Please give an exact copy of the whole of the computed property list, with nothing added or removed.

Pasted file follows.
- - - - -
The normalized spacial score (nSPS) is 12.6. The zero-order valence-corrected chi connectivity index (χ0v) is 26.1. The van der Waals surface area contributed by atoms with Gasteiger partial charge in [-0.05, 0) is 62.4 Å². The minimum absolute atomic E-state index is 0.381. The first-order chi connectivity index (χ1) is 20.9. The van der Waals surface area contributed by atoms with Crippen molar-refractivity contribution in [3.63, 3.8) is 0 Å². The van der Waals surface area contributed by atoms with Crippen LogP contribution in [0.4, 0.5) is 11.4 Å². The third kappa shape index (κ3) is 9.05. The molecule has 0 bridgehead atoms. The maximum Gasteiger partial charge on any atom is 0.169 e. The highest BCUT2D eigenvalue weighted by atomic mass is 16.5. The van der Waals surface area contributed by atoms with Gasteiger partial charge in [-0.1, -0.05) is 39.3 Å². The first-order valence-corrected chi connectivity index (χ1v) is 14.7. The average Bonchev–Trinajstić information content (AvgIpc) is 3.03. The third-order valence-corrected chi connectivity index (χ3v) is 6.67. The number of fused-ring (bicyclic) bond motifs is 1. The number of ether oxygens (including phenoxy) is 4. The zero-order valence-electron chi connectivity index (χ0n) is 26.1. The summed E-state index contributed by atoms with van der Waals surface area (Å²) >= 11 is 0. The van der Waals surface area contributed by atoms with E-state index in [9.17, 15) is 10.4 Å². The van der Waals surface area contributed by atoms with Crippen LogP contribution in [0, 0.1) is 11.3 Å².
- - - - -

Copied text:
The normalized spacial score (nSPS) is 12.6. The zero-order valence-corrected chi connectivity index (χ0v) is 26.1. The van der Waals surface area contributed by atoms with Gasteiger partial charge in [-0.05, 0) is 62.4 Å². The minimum absolute atomic E-state index is 0.381. The first-order chi connectivity index (χ1) is 20.9. The van der Waals surface area contributed by atoms with Crippen molar-refractivity contribution in [3.63, 3.8) is 0 Å². The van der Waals surface area contributed by atoms with Crippen LogP contribution in [0.4, 0.5) is 11.4 Å². The third kappa shape index (κ3) is 9.05. The molecule has 0 bridgehead atoms. The maximum Gasteiger partial charge on any atom is 0.169 e. The highest BCUT2D eigenvalue weighted by atomic mass is 16.5. The van der Waals surface area contributed by atoms with Gasteiger partial charge in [-0.1, -0.05) is 39.3 Å². The first-order valence-corrected chi connectivity index (χ1v) is 14.7. The average Bonchev–Trinajstić information content (AvgIpc) is 3.03. The third-order valence-corrected chi connectivity index (χ3v) is 6.67. The number of fused-ring (bicyclic) bond motifs is 1. The number of ether oxygens (including phenoxy) is 4. The zero-order valence-electron chi connectivity index (χ0n) is 26.1. The summed E-state index contributed by atoms with van der Waals surface area (Å²) >= 11 is 0. The van der Waals surface area contributed by atoms with E-state index in [9.17, 15) is 10.4 Å². The van der Waals surface area contributed by atoms with Crippen LogP contribution in [0, 0.1) is 11.3 Å².